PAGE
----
I recently had the pleasure of attending the Open Education Conference in Vancouver, British Columbia. Not only was Open Ed my first academic conference I have attended, and was in my hometown, but the introduction to Open Educational Resources (OER) was one of the things that drew me to the field of Educational Technology. All things considered, it was a pretty cool experience. I have to add that the people are truly what made Open Ed ‘1 5 such an amazing experience. The group of individuals that is in attendance at this event was one of the friendliest groups of academics I have ever had the pleasure of surrounding myself with.
I wanted to share some of my biggest takeaways from Open Ed.
- Open Educational Resources aren’t just free textbooks. They aren’t here to put the big bad textbook companies out of business. In fact, the biggest benefits of OER aren’t the financial savings but the pedagogical benefits. The main draw of OER was the ability they gave instructors to adapt and remix content so that it would be more meaningful, impactful, and applicable in their classroom. The allowances that OER provide are much more meaningful than the cost savings (although those are nice too)!
- There’s a difference between open educational resources and open educational practices. Although they can be complementary and in my opinion are the ideal in many teaching scenarios, they each have different goals, different strengths and warrant different kinds of conversations surrounding them respectively.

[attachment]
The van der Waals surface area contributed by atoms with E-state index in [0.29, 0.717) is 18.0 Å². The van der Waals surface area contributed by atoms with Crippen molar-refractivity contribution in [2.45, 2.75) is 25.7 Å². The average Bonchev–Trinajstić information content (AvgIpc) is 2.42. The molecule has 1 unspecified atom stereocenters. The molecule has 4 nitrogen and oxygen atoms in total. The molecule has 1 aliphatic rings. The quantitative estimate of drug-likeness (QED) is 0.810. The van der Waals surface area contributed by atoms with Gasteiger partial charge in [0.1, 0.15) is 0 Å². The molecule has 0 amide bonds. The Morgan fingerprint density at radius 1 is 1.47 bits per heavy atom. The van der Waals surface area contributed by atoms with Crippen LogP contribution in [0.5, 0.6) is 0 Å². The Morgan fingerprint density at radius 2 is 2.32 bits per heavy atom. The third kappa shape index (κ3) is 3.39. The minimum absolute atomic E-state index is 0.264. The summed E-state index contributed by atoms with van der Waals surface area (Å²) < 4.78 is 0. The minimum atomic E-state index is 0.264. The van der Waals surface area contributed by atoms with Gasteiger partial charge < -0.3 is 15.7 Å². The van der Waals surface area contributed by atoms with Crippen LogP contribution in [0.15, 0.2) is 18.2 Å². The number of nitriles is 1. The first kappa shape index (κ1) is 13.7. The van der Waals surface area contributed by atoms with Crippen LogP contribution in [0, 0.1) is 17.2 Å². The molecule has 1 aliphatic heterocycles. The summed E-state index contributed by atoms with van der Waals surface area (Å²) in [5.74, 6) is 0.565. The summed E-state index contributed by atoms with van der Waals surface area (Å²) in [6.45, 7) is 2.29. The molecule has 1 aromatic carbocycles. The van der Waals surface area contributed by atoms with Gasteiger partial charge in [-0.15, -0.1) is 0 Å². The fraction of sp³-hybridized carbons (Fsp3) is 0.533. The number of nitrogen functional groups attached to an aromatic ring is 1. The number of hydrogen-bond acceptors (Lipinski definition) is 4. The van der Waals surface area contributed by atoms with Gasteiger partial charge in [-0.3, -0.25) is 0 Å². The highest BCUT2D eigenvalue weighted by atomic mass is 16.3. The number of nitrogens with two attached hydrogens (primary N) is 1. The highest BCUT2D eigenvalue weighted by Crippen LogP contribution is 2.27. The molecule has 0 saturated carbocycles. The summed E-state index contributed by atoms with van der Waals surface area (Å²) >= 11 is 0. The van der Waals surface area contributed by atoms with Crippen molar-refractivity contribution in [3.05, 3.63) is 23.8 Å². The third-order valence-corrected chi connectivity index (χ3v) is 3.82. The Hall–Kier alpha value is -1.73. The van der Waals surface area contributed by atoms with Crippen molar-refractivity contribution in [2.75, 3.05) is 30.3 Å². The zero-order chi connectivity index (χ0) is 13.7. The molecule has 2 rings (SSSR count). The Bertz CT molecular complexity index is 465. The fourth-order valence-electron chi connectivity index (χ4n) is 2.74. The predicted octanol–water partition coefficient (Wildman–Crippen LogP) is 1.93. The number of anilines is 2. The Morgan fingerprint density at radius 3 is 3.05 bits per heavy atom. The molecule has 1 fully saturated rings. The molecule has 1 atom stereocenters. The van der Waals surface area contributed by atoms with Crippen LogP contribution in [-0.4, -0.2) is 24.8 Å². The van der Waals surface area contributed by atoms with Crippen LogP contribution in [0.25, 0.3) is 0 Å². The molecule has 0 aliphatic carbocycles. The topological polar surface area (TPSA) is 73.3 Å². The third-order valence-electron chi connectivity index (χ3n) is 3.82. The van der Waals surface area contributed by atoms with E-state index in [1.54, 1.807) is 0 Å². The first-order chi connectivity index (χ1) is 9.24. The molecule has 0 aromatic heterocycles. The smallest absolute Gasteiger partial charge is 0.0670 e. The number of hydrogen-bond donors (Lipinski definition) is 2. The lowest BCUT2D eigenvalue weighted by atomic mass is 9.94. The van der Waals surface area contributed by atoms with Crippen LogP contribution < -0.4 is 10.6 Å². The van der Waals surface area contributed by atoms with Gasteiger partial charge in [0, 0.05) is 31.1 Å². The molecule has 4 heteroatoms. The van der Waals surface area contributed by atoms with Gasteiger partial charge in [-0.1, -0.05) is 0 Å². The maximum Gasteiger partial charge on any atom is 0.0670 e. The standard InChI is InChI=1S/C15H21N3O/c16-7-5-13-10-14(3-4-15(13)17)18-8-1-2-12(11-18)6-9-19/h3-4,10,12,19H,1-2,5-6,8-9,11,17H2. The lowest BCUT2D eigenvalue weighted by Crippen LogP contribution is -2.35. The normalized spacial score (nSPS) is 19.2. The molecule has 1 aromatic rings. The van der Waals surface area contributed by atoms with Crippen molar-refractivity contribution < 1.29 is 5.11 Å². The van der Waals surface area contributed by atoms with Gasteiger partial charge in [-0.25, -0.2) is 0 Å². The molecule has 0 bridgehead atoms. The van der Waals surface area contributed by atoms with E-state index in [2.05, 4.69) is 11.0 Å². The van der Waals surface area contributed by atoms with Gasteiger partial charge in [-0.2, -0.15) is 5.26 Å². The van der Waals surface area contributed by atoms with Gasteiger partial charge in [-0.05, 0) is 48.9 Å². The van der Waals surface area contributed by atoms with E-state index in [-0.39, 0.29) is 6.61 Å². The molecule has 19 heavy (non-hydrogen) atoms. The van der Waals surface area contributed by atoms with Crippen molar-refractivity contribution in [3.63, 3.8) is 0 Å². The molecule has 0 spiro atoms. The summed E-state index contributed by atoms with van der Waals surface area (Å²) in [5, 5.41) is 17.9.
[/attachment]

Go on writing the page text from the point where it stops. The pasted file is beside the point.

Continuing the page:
- Libraries and librarians are some of the biggest supporters of OER in the universities. This was such a pleasant surprise to me and it shows true testament to these librarians willingness to do their best to provide the students at their institutions with the most effective and varied resources possible. I was even more surprised to hear that some bookstores are working with institutions to support OER adoption. Although this is a less popular support system across institutions as the librarians, it was encouraging to see that money making stems of institutions are working towards the larger goal of increasing student learning and decreasing extraneous cost.
- The OER movement is somewhat of an activist/advocacy movement. Although we don’t all see ourselves as movers and shakers of the world of learning objects, everyone at that conference was a mover and a shaker of their classroom, library, institution, etc. The keynote spoke about the diffusion of innovations theory, and how we are all integral players in the diffusion of OER. We may not all be social justice or climate change activists, but we are all responsible to be advocates for the things we see can benefit our field.
- OER aren’t perfect and we’re just not quite there yet. Amy Collier and Jen Ross gave a very impactful presentation entitled “For whom, for what? Not-yetness and challenging the ‘stuff’ of open education.” This was my absolute favorite session at Open Ed because it reminded me of a few things: OER and open educational practices aren’t perfect. They are just as influenced by people and cultural forces as any other learning object or teaching practice. When we talk about open it’s about more than just the resources. We need to have critical conversations about how we can adopt open practices and what openness really means. Most importantly, we need to make room for the not-yetness of openness and of education overall. Openness alone is not an educational virtue and instead of just talking about what isn’t working, or alternatively putting it on a pedestal as a stand-alone virtue, we need to look at the space of not-yetness and allow it to be a meaningful space we explore, move into, and learn from as educators striving for constant improvement. If you want to check out the slides for their presentation, they can be found here.
Thank you #OpenEd15 for bringing me home, allowing me to meet amazing and inspiring individuals, and letting me learn and grow as a student and educator. Looking forward to next year!
My summary of Open Ed ’15 in a bingo card: